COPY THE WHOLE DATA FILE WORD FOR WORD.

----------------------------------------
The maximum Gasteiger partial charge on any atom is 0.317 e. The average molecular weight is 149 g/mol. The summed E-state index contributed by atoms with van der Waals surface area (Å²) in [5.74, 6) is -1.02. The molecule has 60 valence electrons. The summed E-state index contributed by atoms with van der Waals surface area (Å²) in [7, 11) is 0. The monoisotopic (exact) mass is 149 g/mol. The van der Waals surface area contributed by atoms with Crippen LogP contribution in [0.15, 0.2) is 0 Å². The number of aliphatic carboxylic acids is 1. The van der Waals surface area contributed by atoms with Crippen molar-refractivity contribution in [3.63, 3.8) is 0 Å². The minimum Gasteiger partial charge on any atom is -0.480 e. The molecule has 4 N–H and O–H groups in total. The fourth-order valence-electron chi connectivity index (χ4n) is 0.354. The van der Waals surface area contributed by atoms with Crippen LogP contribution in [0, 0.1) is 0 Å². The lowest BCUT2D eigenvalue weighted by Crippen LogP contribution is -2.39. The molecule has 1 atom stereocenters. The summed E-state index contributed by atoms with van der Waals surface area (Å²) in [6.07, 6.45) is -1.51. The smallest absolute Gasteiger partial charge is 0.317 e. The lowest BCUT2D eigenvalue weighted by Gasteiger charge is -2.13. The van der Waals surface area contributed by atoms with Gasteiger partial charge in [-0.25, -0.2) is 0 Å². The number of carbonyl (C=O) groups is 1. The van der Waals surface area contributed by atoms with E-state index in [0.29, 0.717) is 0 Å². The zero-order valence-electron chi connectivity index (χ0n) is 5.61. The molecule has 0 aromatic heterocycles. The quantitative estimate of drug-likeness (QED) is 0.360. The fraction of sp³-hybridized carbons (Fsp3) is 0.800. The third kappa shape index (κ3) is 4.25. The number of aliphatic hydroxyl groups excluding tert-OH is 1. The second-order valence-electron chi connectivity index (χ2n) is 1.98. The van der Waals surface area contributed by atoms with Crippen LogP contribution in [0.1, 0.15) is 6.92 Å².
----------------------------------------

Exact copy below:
The maximum Gasteiger partial charge on any atom is 0.317 e. The average molecular weight is 149 g/mol. The summed E-state index contributed by atoms with van der Waals surface area (Å²) in [5.74, 6) is -1.02. The molecule has 60 valence electrons. The summed E-state index contributed by atoms with van der Waals surface area (Å²) in [7, 11) is 0. The monoisotopic (exact) mass is 149 g/mol. The van der Waals surface area contributed by atoms with Crippen LogP contribution in [0.15, 0.2) is 0 Å². The number of aliphatic carboxylic acids is 1. The van der Waals surface area contributed by atoms with Crippen molar-refractivity contribution in [3.63, 3.8) is 0 Å². The minimum Gasteiger partial charge on any atom is -0.480 e. The molecule has 4 N–H and O–H groups in total. The fourth-order valence-electron chi connectivity index (χ4n) is 0.354. The van der Waals surface area contributed by atoms with Crippen LogP contribution in [0, 0.1) is 0 Å². The lowest BCUT2D eigenvalue weighted by Crippen LogP contribution is -2.39. The molecule has 1 atom stereocenters. The summed E-state index contributed by atoms with van der Waals surface area (Å²) in [6.07, 6.45) is -1.51. The smallest absolute Gasteiger partial charge is 0.317 e. The lowest BCUT2D eigenvalue weighted by Gasteiger charge is -2.13. The van der Waals surface area contributed by atoms with Gasteiger partial charge in [-0.25, -0.2) is 0 Å². The number of carbonyl (C=O) groups is 1. The van der Waals surface area contributed by atoms with E-state index in [0.29, 0.717) is 0 Å². The zero-order valence-electron chi connectivity index (χ0n) is 5.61. The molecule has 0 aromatic heterocycles. The quantitative estimate of drug-likeness (QED) is 0.360. The fraction of sp³-hybridized carbons (Fsp3) is 0.800. The third kappa shape index (κ3) is 4.25. The number of aliphatic hydroxyl groups excluding tert-OH is 1. The second-order valence-electron chi connectivity index (χ2n) is 1.98. The van der Waals surface area contributed by atoms with Crippen LogP contribution in [0.1, 0.15) is 6.92 Å².